less sustainable.
The Senate inquiry was an
opportunity to modernise access to
medicines, he said.

LEARN MORE

PHARMACYDAILY.COM.AU

GPs: vax shouldnt be in phmcy


UNITED General Practice
Australia has said vaccination in
pharmacies poses serious risks to
patients and unseen costs.
The group, which includes the
Royal Australian College of GPs,
said having clinical pharmacists
as part of a multidisciplinary
healthcare team had merit, but
pharmacies were not appropriate
places for vaccine administration.
Pharmacists were not trained to
deal with appropriate counselling
prior to the vaccination and
management of adverse reactions,
and did not have access to the
patients medical records, the
group said.
There is no evidence that
delivering vaccinations via
pharmacists will improve
efficiency.
Rather, direct pharmacist
involvement would have the
opposite effect because of reduced
presentations to the GP, it said.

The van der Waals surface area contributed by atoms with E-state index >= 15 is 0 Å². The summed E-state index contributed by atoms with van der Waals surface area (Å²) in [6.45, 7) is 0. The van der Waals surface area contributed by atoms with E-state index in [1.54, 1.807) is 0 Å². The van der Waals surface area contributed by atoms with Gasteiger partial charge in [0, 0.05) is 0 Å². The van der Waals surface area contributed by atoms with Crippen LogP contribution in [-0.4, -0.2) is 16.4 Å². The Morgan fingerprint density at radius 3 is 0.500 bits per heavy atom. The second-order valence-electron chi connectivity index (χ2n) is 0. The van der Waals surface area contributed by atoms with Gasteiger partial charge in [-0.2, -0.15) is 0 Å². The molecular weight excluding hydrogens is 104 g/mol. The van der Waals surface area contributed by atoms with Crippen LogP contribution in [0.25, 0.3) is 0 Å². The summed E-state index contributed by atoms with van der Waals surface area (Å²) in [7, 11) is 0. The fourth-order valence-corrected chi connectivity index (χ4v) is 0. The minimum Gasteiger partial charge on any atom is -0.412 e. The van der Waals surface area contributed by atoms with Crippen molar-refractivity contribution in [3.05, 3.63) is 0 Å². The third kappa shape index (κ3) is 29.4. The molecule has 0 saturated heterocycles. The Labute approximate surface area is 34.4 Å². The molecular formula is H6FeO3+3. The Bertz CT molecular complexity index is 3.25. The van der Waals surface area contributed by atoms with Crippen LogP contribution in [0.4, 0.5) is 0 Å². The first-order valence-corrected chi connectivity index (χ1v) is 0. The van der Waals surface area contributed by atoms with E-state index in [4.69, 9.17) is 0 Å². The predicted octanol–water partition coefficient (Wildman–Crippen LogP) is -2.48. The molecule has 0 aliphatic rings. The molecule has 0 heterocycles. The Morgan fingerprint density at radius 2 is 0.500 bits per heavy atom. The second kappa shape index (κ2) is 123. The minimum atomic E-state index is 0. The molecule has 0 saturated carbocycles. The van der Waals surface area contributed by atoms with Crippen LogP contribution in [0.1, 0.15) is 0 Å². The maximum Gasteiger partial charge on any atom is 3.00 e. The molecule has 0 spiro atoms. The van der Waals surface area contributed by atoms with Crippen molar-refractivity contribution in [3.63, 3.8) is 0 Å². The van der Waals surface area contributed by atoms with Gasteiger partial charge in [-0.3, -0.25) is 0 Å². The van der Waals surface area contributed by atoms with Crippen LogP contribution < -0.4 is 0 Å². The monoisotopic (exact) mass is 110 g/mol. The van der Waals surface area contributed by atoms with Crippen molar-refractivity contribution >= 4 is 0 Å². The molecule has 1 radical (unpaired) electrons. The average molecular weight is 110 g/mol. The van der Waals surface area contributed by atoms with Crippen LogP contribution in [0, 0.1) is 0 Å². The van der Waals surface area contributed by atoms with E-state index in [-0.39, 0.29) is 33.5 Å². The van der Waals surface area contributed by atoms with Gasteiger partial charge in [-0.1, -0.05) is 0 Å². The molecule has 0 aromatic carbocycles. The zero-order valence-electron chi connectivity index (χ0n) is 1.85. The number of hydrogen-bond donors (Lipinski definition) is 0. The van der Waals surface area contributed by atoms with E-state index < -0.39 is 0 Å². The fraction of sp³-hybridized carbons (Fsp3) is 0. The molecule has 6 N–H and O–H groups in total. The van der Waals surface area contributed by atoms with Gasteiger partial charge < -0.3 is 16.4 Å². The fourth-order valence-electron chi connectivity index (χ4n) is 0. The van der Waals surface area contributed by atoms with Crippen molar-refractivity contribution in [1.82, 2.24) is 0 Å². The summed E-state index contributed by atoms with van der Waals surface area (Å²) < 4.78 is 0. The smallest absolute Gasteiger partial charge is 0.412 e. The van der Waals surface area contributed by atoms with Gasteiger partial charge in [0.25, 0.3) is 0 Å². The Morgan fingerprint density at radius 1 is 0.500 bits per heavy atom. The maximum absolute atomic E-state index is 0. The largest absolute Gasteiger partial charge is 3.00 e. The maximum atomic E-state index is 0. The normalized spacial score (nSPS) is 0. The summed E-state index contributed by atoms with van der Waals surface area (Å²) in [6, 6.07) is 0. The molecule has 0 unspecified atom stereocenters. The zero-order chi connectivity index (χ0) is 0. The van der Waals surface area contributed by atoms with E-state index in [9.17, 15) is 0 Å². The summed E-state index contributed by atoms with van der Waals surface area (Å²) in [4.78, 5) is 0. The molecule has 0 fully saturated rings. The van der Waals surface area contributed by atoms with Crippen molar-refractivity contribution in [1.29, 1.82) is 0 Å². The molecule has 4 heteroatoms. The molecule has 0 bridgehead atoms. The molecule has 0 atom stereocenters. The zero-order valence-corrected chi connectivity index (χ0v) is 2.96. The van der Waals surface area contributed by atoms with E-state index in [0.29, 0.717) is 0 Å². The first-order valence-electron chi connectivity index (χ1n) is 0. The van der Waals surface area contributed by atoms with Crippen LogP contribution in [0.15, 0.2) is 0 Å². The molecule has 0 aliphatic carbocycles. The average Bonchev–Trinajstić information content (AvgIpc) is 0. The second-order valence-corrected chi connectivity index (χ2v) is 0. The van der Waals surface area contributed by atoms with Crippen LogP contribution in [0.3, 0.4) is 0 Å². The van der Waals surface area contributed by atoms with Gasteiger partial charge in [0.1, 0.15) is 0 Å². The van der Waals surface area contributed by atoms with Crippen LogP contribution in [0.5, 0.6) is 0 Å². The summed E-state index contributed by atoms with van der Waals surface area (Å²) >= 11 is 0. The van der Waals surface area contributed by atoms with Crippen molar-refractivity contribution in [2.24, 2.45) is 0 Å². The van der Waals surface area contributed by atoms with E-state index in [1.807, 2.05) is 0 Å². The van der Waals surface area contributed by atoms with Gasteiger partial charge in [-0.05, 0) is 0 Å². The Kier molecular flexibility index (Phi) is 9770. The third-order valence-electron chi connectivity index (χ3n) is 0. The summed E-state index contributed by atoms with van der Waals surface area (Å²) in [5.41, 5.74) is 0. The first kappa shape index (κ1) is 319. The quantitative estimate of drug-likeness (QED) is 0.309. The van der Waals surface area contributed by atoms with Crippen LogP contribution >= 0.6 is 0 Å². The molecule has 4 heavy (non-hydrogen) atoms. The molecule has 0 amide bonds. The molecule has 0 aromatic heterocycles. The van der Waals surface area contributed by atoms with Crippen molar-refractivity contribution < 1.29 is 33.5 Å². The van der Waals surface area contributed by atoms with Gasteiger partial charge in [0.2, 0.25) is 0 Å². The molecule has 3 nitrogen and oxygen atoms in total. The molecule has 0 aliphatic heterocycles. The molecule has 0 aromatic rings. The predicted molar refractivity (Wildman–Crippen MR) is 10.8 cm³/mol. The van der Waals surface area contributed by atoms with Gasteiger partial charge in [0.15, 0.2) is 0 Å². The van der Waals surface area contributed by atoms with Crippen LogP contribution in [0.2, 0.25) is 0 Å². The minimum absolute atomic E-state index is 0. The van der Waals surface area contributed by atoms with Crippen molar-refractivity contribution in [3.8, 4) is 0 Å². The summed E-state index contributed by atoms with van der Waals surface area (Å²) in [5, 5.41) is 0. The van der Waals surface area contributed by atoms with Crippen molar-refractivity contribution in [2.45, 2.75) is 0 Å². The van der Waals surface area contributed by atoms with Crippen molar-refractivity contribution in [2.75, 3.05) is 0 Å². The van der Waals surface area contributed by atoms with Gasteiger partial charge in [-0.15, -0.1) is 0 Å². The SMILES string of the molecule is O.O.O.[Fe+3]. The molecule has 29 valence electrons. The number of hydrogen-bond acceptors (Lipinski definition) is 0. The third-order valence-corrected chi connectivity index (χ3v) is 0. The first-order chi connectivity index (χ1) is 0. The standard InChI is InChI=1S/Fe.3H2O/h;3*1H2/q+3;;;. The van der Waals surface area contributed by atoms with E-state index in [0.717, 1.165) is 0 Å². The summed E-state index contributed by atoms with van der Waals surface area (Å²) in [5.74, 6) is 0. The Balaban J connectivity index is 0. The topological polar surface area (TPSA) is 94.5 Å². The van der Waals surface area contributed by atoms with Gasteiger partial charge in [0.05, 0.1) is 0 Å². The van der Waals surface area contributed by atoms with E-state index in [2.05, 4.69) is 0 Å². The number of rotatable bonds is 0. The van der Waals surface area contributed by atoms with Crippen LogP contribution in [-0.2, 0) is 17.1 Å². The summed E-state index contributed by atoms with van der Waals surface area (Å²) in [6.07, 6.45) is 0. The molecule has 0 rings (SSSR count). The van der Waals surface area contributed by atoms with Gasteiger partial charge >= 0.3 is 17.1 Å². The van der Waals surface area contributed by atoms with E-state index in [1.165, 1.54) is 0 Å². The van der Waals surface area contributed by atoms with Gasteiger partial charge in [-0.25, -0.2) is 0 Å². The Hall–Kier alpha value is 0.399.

General practice should remain
at the centre of vaccination
programs, and pharmacists should
encourage people to visit their GP
for immunisations, it said.
Pharmacist administered
vaccinations have occurred in New
Zealand since 2011.
A Royal New Zealand College of
GPs spokesperson said generally,
the College was supportive
of healthcare professionals

Call to fast-track
oncology drugs
LYMPHOMA Australia has
called for a fast-track process for
medicines that have demonstrated
significant improvement for
patients in trials.
IN a submission to the Senate
inquiry into the availability of
new, innovative and specialist
cancer drugs in Australia, the
organisation also recommended
the establishment of a specific
subcommittee for oncology
products.
THIS would ensure availability of
members to help prioritisation of
oncology products, it said.
CLICK HERE for submissions.